So why did we stop using it? Why aren’t all plows equipped with engines like this? Well, one of the big issues was fuel. It burned though a lot more than the typical diesel engine did, so fuel costs were higher, and the plow couldn’t go very far without needing to be refuelled. Also, the truck also wasn’t very agile. It was good for long, straight stretches, but not so good for manoeuvering tight curves or around obstacles. That can be a problem, especially in the winter.

After a few years of use, it was found the added power the jet engine provided just didn’t make up for the versatility of the diesel engines all the other plows were using, so we switched back.

Did you know about this plow or ever see it in action? If so, we’d love to hear from you. Leave a comment below or connect with us on Facebook and Twitter and tell us your story.

Page 1 of 21 comments on “A Bit of BC History: Jet-Setters in Winter Maintenance”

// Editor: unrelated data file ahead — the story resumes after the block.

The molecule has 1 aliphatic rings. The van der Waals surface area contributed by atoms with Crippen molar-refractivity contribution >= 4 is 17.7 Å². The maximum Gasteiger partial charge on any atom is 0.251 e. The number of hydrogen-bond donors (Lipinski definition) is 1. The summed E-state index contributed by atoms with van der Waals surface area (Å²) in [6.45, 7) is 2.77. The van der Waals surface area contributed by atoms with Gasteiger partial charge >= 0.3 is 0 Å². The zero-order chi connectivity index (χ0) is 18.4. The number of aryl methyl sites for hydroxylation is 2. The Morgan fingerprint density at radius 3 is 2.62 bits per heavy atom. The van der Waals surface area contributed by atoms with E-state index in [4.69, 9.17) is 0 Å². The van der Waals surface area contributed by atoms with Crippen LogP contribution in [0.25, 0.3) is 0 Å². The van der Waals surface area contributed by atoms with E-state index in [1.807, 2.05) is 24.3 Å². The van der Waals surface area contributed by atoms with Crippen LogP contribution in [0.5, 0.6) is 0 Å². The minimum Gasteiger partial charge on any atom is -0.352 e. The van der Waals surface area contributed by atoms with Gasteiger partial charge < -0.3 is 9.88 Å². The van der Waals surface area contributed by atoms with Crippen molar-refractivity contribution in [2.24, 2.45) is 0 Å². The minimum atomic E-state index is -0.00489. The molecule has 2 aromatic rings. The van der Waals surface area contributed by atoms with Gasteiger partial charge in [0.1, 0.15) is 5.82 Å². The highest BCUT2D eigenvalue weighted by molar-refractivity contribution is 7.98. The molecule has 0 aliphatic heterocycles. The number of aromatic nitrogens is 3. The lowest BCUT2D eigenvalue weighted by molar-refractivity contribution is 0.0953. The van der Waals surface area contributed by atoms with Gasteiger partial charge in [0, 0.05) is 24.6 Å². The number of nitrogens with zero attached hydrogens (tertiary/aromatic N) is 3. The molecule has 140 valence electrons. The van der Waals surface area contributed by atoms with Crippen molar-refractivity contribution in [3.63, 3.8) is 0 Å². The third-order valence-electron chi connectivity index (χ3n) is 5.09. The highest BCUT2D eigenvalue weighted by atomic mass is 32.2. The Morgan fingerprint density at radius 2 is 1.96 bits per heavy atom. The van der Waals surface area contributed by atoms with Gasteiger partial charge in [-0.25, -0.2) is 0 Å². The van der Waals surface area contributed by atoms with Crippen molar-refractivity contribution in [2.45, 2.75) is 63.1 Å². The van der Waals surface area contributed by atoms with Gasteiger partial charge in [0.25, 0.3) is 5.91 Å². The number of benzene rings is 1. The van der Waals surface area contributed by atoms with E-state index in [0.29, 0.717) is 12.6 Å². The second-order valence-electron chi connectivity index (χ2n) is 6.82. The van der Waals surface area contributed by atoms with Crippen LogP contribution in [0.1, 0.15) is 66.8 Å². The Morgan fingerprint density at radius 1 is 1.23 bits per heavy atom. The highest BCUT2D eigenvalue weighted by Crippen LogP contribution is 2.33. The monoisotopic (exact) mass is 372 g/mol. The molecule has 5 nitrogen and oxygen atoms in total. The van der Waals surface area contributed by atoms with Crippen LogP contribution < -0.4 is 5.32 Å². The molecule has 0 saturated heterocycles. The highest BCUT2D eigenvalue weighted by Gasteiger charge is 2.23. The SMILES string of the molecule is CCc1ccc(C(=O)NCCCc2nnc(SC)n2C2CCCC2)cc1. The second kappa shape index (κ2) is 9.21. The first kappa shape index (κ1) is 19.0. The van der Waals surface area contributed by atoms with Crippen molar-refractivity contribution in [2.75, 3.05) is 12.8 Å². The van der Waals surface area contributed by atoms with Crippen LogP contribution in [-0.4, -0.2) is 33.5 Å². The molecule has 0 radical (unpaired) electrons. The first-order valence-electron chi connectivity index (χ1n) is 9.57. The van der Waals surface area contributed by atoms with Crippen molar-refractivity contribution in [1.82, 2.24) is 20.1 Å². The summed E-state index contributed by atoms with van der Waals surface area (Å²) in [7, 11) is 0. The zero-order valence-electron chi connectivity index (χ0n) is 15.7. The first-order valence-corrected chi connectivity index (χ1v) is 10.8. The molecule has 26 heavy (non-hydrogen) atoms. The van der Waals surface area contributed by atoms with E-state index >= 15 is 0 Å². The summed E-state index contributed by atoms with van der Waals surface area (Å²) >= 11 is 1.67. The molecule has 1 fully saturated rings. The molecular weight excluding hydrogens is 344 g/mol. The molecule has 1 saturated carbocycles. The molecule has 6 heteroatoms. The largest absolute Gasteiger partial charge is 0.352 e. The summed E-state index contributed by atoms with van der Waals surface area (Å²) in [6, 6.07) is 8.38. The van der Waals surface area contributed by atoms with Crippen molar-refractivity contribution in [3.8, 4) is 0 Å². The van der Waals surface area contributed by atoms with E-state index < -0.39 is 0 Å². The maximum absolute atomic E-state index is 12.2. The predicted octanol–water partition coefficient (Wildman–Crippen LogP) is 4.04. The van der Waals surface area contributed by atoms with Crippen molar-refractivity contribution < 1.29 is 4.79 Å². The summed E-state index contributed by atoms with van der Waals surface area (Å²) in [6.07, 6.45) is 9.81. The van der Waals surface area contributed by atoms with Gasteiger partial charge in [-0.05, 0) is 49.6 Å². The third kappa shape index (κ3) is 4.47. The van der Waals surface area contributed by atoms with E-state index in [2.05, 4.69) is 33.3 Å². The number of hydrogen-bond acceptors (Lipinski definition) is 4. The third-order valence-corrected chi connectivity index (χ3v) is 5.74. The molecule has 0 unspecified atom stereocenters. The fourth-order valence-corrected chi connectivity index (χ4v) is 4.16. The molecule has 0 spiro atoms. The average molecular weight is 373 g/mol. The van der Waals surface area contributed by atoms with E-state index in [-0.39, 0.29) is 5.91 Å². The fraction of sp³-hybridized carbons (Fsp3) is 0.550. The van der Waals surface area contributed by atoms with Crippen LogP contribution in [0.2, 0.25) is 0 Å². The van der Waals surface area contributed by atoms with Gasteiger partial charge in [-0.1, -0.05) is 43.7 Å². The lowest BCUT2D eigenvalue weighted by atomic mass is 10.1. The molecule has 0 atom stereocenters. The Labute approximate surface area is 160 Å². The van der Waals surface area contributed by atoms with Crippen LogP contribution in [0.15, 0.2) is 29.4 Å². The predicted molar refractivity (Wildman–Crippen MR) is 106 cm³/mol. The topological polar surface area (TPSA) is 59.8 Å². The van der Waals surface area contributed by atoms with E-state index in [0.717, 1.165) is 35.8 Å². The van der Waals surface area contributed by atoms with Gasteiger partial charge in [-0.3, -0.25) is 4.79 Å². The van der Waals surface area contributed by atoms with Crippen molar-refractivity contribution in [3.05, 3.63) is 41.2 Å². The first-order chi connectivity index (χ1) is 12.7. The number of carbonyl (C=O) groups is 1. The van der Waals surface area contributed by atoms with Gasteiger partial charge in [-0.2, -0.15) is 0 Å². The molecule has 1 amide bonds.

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  1. I started with hwys in 1974 in Revelstoke. Both S5000(jet) and S5003 were based out of here. The jet while sounding impressive was not very practical. It came with down facing twin very large exhausts.The very high stack temps would cause ashpalt to soften quickly and soon start to smoke in a short time if it was not moving.This was changed to top discharge much like regular stacks on a semi except very large(12-16 inch diameter). It was a definite head turner when out on the hwy. They could not have picked a worse truck to try this on its center of gravity was high it had air bag suspension and did not appear to have any check or limiting valves to restrict air volume shift from side to side. It had a very large sander which compounded this issue. The truck would start to rock side to side to the point if you did not stop you would lose control. The large reversible front speed plows where very good. Being over 6 ft tall at the discharge end they could throw snow a long distance. I beleive the turbine engine was removed and donated to BCIT. Not ever practical but left a lasting impression to any one who was involved with this pair